I remember travelling down to Liverpool in a minibus with I think about 12 of us. I couldn’t sleep as I was so excited about what I was going to do.

 

I went down and fought gi and no-gi and took silver in the no-gi and gold in the gi divisions. I also entered the absolute and ended up taking bronze from it.

 

I was buzzing and remember in the minibus on the way home talking about what comps to do next and searching Facebook to see where my comp journey was going to take me.

 

Majid: That is an amazing story. By the way, can you list your competition accomplishments? And also tell us what was your most memorable time on the competition mats?

 

Stuart: Grab n Pull gold gi masters, silver no-gi masters and bronze absolute gi adult

BJJ247 Scottish gold gi masters and no-gi adult

BJJ247 Blackpool gold gi masters, silver no-gi masters and silver absolute masters

BJJ247 Birmingham gold gi masters and bronze gi absolute masters

BJJ247 Manchester bronze gi adult and bronze gi absolute adult

IBJJF British 2015 gold gi masters and 2016 silver gi masters

IBJJF London Open gold gi masters

Abu Dhabi pro Scotland bronze 2016 and 2017

I am missing a good few off that list.

My memorable moment was definitely the IBJJF World masters in Las Vegas. To be fighting in Las Vegas was an experience which I will do again. The place was crazy with lots of spectators all making loads of noise. I was buzzing for this but fell short in the first round being beat 4-0. Even though I lost I took a lot away from it. Also been the IBJJF Europeans twice and again falling short but once we are allowed to train and compete again I will be out there.

 

Majid: Wow this is a tremendous list. When did you go to the Worlds and Europeans respectively? And what do you believe is your best achievement on the competition mats?

 

Stuart: World masters were 2015 and the Euros was 2018 and 2019.

 

My biggest achievement for me competition-wise was the IBJJF British. It was my first IBJJF comp. To win local comps is brilliant but to win an IBJJF medal is something special. I remember after that seeing I was ranked 127th in the world under IBJJF rankings after the British hahaha. Not a big thing to some people but for me and my journey to see myself being a ranked IBJJF fighter was a huge achievement.

Majid: Competing in IBJJF tournaments let alone making podium is a very big deal due to the size and scale of those events. How long have you been at MNBJJ? And why did you pick MNBJJ?

 

Stuart: I moved over to MNBJJ in May 2017. After leaving GB Glasgow I spent a few weeks thinking about what I wanted from my journey. I was only ever going to go to 1 of 2 places which would have been the Griphouse or under Marcos. The Griphouse are well established in Glasgow and have a fantastic jits team of which I am friends with quite a few of them plus old teammates were there from GB Glasgow. Then there was Marcos who was running classes out of a CrossFit gym in Cardonald.

 

I had known all about Marcos since I first met him back at the IBJJF British in 2016. He had travelled down himself and I was there with a teammate of mine Tommy Munro. We had left the venue together and got chatting as he had seen a lot of stuff that I had posted on Facebook. We chatted for maybe 10 minutes or so. Marcos is very laid back and very approachable. He has a personality that draws people to him. So when I left GB I remember messaging Marcos and then going out to see him with Thomas Wilson. Our big thing was that we wanted to have a place where we can train regularly. After meeting with Marcos he advised that he had been considering opening up his own place in Glasgow and that he felt with all of us going over that then was the right time.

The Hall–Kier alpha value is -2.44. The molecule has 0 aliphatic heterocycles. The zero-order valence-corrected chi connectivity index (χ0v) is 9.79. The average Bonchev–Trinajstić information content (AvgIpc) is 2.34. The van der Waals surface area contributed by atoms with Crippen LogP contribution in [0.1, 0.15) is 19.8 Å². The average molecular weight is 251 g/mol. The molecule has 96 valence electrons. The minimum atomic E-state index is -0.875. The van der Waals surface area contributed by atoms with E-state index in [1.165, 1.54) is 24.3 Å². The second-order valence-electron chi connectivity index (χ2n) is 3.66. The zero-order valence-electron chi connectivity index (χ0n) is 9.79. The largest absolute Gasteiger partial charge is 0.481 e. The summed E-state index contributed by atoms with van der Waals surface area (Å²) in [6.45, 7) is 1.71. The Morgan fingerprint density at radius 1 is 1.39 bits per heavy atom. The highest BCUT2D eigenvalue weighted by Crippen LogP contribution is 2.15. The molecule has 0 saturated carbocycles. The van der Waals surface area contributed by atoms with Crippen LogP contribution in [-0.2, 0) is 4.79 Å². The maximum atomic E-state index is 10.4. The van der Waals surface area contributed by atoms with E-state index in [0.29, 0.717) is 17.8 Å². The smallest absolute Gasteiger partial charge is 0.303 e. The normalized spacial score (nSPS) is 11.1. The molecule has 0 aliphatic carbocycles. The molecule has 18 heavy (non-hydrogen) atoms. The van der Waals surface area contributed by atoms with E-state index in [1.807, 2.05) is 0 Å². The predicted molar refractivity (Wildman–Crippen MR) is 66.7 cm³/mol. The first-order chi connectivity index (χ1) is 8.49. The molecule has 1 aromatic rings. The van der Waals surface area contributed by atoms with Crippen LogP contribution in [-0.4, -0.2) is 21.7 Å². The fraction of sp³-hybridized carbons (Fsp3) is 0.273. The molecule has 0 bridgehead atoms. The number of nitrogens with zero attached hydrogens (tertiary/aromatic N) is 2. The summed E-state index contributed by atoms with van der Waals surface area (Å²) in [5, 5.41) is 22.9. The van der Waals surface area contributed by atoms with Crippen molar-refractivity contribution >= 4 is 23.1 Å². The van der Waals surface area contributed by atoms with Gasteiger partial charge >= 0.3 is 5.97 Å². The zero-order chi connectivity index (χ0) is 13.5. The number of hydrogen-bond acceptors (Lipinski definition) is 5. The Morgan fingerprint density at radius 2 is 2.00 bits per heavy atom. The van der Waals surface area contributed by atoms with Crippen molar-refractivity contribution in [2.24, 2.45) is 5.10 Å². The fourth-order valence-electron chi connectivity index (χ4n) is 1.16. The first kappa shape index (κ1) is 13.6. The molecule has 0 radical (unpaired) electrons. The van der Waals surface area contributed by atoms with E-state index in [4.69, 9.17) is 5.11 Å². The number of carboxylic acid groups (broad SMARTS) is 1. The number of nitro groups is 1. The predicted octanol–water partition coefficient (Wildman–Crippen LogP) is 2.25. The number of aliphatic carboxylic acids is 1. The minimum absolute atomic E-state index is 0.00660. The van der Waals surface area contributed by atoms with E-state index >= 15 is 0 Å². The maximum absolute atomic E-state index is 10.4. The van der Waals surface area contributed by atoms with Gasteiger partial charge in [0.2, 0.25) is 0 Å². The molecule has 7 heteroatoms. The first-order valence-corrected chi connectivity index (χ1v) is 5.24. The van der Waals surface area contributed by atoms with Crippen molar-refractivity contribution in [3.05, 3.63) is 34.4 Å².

Majid: What are your short term/long term goals after the restrictions are lifted?

 

Stuart: Short term goals would be to get back to some sort of fitness. I started feeling great before the lockdown I had my weight down to 95kg and I was looking to get to under 88kg but Covid put a stop to that.

 

Long term goals are I want to win the IBJJF Europeans and the IBJJF World Masters.

 

Majid: These are fantastic goals and you looked in great shape but thanks to uncle Rona that has been shat on. Do you have any parting messages for the readers?

 

Stuart: To anyone that is reading just want to thank everyone for being a part of my journey so far. I have had people who have been positive throughout as well as negative. I look at the negative people as much as I look at the positive as both have had an impact in my journey.

 

A big thank you to you, Maj, for always being there. If I ever needed a chat or some advice you are always there.

 

A big shout out to the team at MNBJJ for always putting up with me hahaha. When we get back I’m coming for you all.

 

To my brothers Thomas Wilson, Peter Downs and Marco Lazzurri who have been there from day one. We have travelled all over with each other through comps, seminars and gyms.

 

And finally Marcos Nardini for being my coach, my friend, my brother through all the good and the bad times.

 

MNBJJ Scotland.

 

Majid: It has been a pleasure being a part of your Brazilian Jiu-Jitsu journey and been a pleasure to speak to you this evening. Thank you for speaking to me and I wish you the best of luck in your future endeavours.

 

Stuart: Thank you, my brother, OSS.